Kathryn Kerby-Fulton, professor and Notre Dame Chair in English, has been awarded a grant from the National Endowment for the Humanities (NEH) for her book project titled Professional Reading Circles, the Clerical Proletariat, and the Rise of English Literature. Her work was also supported by a grant from the John Simon Guggenheim Memorial Foundation.
This research is inspired, she says, by the idea that unemployed or underemployed people with an education can change the course of history.
“The project studies the role of the clerical proletariat—those trained for the church but unable to find employment in it—in the rise of English literature,” Kerby-Fulton says.
Even though literary giants such as Geoffrey Chaucer and William Langland produced their most mature works under the rule of Richard II, Kerby-Fulton says, the king owned no books in English. In fact, English literary texts were scarce among the educated or social elite, who still preferred to read in Latin or French.
But a drastic change took place, she says, within the first generation after Richard II was deposed in 1399.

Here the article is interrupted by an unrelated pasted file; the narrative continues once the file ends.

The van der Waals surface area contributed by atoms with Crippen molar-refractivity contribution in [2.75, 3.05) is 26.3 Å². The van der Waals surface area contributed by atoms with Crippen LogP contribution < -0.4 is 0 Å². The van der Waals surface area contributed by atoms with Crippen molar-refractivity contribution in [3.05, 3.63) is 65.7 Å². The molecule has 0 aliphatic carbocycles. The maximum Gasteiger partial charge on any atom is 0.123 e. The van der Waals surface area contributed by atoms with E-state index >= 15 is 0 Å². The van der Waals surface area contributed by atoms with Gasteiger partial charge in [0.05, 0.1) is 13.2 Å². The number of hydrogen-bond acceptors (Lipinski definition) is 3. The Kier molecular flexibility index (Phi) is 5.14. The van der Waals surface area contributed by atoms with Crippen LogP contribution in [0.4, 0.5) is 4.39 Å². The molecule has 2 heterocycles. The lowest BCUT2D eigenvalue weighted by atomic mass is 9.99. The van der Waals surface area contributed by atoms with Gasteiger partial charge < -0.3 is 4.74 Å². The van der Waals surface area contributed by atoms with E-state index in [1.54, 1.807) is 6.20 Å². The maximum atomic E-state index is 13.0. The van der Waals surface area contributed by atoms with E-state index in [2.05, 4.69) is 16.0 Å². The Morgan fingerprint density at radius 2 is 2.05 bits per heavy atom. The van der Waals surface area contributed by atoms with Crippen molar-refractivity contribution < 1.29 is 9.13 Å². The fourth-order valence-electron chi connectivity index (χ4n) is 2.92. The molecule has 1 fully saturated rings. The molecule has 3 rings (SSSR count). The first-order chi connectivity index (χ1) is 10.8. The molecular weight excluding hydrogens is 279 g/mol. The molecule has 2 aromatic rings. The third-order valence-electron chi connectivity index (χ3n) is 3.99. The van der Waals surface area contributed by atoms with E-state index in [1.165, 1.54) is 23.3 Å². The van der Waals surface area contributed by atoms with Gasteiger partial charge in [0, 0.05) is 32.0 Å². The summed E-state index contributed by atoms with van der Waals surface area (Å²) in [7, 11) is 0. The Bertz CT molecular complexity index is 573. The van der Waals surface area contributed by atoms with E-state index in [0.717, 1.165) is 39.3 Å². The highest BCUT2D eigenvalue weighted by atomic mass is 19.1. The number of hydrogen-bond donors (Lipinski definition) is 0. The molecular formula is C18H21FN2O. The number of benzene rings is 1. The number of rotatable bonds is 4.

“Beginning in the reign of Edward III, London saw the immigration of a young, underemployed clerical population, trained or semi-trained for the church but unable to find employment in it—and, thus, with complex attitudes toward it—who took jobs in the burgeoning Westminster and Dublin civil and legal services,” she says. “Here, London writers found their initial, most sophisticated audiences and their coteries.
“This study attempts to account for the sudden rise of English literature by uncovering the earliest reading circles of this emergent national literature.”
Kerby-Fulton specializes in Middle English literature and medieval intellectual history, including Latin political and religious writings, text-image relations, and manuscript studies—and was recently elected as a fellow in the Medieval Academy of America (MAA).
In announcing her March 2012 induction, MAA Executive Directors Eileen Gardiner and Ronald Musto praised her “distinguished contributions to medieval studies.”
In 2010, Kerby-Fulton was awarded the MAA’s Haskins Gold Medal for Books Under Suspicion: Censorship and Tolerance of Revelatory Writing in Late Medieval England, for which she also won the John Ben Snow Prize from the North American Conference on British Studies. Her other books include Reformist Apocalypticism and Piers Plowman (winner of the MAA’s John Nicholas Brown Prize in 1994) and Iconography and the Professional Reader: The Politics of Book Production in Douce Piers Plowman (with Denise Despres).
Kerby-Fulton is currently finalizing a book for Cornell University Press with coauthors Maidie Hilmo and Linda Olson. Called Opening Up Middle English Manuscripts: Literary and Visual Approaches, she describes it as “a textbook to teach students how to read medieval English manuscripts and integrate that knowledge into their literary studies.”